Dapper former office worker and vintage car fanatic John Smith does not have the look of a hardened criminal.
Yet after he left his green 1954 Wolseley Six Eighty unattended, armed police surrounded the vintage car when a passer-by reported the butt of a machine gun sticking out from under a cover on the back seat.
Despite Smith’s protestations that it was only a prop for a battle re-enactment society, he was taken to a police station and charged with possessing an imitation firearm in a public place.
Now, after five court appearances, the 1940s enthusiast has got back his beloved deactivated Steyre MP34 German machine gun but must keep it in a locked cabinet at home.
South Yorkshire Police requested the rare 1934 weapon and two other replica pistols be forfeited and destroyed but Judge Michael Murphy told Sheffield Crown Court said: “I don’t want historical artefacts to be destroyed and so I am not going to make an order to destroy these.”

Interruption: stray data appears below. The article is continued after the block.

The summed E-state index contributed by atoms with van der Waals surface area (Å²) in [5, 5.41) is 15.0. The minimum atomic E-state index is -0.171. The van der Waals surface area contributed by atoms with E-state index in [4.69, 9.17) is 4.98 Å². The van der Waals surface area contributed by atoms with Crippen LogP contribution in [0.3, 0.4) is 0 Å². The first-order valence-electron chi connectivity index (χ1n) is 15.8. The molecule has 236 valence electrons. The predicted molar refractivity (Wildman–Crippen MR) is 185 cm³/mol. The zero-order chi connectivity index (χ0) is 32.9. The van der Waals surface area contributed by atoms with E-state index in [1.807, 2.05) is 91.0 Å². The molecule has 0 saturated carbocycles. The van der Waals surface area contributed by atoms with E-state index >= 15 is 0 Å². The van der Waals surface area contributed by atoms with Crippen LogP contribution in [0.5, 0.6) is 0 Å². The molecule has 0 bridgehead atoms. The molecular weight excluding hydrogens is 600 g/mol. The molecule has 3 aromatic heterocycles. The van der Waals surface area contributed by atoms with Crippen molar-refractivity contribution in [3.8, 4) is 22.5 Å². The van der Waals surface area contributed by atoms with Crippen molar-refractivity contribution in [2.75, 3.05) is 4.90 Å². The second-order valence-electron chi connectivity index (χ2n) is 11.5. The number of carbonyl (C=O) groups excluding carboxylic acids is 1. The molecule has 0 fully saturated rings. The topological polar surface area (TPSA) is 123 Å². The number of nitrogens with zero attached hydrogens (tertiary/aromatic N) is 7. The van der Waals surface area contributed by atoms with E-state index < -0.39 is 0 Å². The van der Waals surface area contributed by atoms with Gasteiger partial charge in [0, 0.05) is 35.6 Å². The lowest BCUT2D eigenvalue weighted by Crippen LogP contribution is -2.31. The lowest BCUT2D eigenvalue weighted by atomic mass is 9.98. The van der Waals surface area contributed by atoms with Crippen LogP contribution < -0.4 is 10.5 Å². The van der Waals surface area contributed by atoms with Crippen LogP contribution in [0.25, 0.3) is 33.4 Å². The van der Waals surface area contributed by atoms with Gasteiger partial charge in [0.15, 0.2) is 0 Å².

Smith, aged 56, had packed the machine gun and its bayonet, valued at £3,000, two replica pistols, a Walther PPK, a P38 automatic and deactivated rounds of ammunition in his Wolseley car, parked in Hoyland a few miles from his Barnsley home.
He pleaded guilty to possessing an imitation firearm in a public place and received a 12-month conditional discharge.
After the hearing Mr Smith said: “I’m pleased with the outcome. It should never have come to court. I accept I was in the wrong but the police could have given me a caution or a warning.”